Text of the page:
But now the world was suffering material failure as well, and artistic success had been replaced with celebrity posturing on the media catwalk.
Germany was the only EU country that would issue a work visa to an American without a laboratory rat runaround through the bureaucratic maze. He’d taken a four-week TEFL course in English grammar at a cheap certificate mill in Prague, one of dozens of Americans and Brits who paid their money to learn to be able to explain the difference between past tense and present perfect to Europeans who wanted to speak English, who needed to speak English in order to participate in the failing globalized economy. He’d also come here to look for selfhood in a time that didn’t value the self, that only valued group identities of brand names, media icons, and correct political ideas.
Here he stood outside his own culture, as well as his newly-adopted one, looking for an inner miracle by hoping for an outer one.
He had not come here with some half-formed, half-baked idea of wanting to write, there wasn’t a novel simmering below the skin in the troubled cauldron of his soul, no, he just didn’t want to be ordinary, stuck in the sty of contentment. He’d expected to be swept away by a country infused with a culture of past greatness, people sitting at sidewalk café tables reading Dr. Faustus, The Trial, Letters to a Young Poet, Beyond Good and Evil, or The Phenomenology of Spirit,iPod ear buds vibrating with the tinny strains of the Ninth Symphony, the Brandenburg Concertos, Don Giovanni,or the overture to Tannhäuser, but contemporary Germans didn’t read or listen to such things. Instead, they consumed pop, rap, metal, and Harry Potter books from the cultural sewer of McAmerica. Most of his students had never heard of Thomas Mann. Although there still was a stratum of cultural elitism here, it was more a fascist opera as scored by Helmet Lachenmann, with libretto by Theodor Adorno.
If he’d been disappointed by the Germans, in the past few weeks the other Americans he’d met were some of the most unremarkable people he’d ever encountered. Most of them were fellow TEFL teachers who spent their days crisscrossing the city by tram or U Bahn to work ninety-minute chunks of time preaching the loopy gospel of English grammar to people whose own language was the logical acme of grammatical achievement, and their nights locked up hiding from a foreign culture in the colonized space of their small flats.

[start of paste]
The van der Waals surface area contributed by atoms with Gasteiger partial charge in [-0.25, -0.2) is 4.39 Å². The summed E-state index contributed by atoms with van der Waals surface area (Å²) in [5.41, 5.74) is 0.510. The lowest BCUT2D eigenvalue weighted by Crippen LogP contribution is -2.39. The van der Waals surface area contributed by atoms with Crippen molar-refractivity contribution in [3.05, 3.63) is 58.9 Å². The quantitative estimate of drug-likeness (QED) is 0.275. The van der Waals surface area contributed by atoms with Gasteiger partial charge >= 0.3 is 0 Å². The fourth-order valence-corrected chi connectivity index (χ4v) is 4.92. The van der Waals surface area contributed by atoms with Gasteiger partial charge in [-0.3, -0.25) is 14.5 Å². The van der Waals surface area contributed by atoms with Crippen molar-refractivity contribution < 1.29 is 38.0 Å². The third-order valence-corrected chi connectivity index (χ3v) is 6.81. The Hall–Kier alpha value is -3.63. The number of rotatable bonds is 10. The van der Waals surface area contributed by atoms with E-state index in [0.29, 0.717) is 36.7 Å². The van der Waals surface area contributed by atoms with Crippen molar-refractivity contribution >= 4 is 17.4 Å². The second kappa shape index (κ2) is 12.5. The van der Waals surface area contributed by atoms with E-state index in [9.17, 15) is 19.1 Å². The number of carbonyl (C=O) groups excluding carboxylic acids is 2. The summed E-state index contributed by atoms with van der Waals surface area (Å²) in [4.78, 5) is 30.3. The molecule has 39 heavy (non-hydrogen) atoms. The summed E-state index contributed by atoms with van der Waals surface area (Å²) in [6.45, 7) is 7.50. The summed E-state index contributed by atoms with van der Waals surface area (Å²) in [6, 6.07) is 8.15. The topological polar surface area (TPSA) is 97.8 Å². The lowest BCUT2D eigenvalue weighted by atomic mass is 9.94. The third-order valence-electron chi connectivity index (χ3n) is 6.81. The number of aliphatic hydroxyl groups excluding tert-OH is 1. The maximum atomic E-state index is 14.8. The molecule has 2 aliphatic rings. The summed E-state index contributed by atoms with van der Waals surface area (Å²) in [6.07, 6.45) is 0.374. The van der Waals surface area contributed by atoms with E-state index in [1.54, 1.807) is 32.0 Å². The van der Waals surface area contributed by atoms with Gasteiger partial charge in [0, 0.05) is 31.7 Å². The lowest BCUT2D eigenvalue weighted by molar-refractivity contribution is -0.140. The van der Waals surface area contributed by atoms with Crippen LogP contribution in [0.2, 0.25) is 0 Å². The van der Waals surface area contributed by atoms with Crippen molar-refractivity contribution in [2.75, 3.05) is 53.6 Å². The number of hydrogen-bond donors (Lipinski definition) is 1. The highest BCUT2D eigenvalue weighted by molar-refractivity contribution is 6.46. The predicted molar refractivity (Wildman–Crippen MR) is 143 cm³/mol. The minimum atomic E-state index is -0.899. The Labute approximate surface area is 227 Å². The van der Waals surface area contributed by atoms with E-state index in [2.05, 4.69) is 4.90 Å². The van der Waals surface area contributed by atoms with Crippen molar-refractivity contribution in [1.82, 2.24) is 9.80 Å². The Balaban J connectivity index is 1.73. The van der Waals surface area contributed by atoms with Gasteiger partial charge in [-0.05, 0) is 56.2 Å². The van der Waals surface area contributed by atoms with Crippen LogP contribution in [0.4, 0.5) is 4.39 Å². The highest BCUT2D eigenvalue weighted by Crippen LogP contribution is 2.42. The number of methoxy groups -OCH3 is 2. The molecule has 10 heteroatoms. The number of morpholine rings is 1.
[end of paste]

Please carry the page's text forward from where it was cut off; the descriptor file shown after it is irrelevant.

The worst, though, were those who’d gone native, in the hope that they could remove themselves from the land of Whitman and become German. As if national identity could simply be shed like the dead skin of a snake, and the ingestion of enough schinken and käse, bretzenand bier, sauerbraten and semmelknnodeln, and a controlled, orderly German lover could render the transformation from colonial to continental complete. A couple of them published an English language magazine called Munich Monthly, dedicated to the dissing of their former homeland from the superior, enlightened position of superior, enlightened expat.
The girl next to him kept tapping his right forearm with the tip of her elbow, stretching for room, unconcerned with politeness or his presence. Like many German girls she was slim and pretty, her blonde hair knotted back in a short ponytail, this one with narrow gray eyes, wide mouth full of oversized teeth and a large, sharp, crooked nose like a shark fin. A sprinkle of sun freckles dotted her forehead. When her elbow rested against his arm once again, he pushed it away with a slight pressure. She turned to him with a hard, blank stare, blinked once, then turned back without smiling or even frowning. Her handyrang and she came alive in conversation. Even though he could only understand a few words, her tone suggested a stern scolding of husband or boyfriend at the other end of the phone connection.
Perhaps self-realization was overrated as a goal, he thought, literary in nature but useless in life. What good did it do to master yourself when everyone else was focused on mastering each other?